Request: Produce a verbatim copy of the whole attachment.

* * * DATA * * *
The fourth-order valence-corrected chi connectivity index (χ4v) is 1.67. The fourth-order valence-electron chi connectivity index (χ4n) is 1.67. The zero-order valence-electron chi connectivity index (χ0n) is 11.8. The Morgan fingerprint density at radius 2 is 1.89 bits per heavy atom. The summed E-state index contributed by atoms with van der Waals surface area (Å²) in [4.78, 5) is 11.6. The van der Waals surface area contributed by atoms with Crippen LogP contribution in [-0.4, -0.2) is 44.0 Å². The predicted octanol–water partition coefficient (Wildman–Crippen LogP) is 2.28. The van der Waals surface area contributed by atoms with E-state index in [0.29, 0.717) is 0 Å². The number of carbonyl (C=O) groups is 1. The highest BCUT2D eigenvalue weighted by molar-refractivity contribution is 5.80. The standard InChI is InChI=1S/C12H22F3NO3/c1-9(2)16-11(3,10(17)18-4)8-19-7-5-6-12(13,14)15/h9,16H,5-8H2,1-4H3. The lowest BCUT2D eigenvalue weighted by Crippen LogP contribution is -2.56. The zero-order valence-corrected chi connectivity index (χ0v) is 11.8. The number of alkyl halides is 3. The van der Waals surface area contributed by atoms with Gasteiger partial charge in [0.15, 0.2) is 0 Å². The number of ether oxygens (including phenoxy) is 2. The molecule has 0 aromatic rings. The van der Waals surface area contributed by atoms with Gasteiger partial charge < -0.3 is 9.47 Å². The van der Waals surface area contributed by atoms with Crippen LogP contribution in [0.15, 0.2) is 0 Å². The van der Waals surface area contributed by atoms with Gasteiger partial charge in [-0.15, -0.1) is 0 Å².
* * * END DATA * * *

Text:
The fourth-order valence-corrected chi connectivity index (χ4v) is 1.67. The fourth-order valence-electron chi connectivity index (χ4n) is 1.67. The zero-order valence-electron chi connectivity index (χ0n) is 11.8. The Morgan fingerprint density at radius 2 is 1.89 bits per heavy atom. The summed E-state index contributed by atoms with van der Waals surface area (Å²) in [4.78, 5) is 11.6. The van der Waals surface area contributed by atoms with Crippen LogP contribution in [-0.4, -0.2) is 44.0 Å². The predicted octanol–water partition coefficient (Wildman–Crippen LogP) is 2.28. The van der Waals surface area contributed by atoms with E-state index in [0.29, 0.717) is 0 Å². The number of carbonyl (C=O) groups is 1. The highest BCUT2D eigenvalue weighted by molar-refractivity contribution is 5.80. The standard InChI is InChI=1S/C12H22F3NO3/c1-9(2)16-11(3,10(17)18-4)8-19-7-5-6-12(13,14)15/h9,16H,5-8H2,1-4H3. The lowest BCUT2D eigenvalue weighted by Crippen LogP contribution is -2.56. The zero-order valence-corrected chi connectivity index (χ0v) is 11.8. The number of alkyl halides is 3. The van der Waals surface area contributed by atoms with Gasteiger partial charge in [0.15, 0.2) is 0 Å². The number of ether oxygens (including phenoxy) is 2. The molecule has 0 aromatic rings. The van der Waals surface area contributed by atoms with Gasteiger partial charge < -0.3 is 9.47 Å². The van der Waals surface area contributed by atoms with Crippen LogP contribution in [0.15, 0.2) is 0 Å². The van der Waals surface area contributed by atoms with Gasteiger partial charge in [-0.15, -0.1) is 0 Å².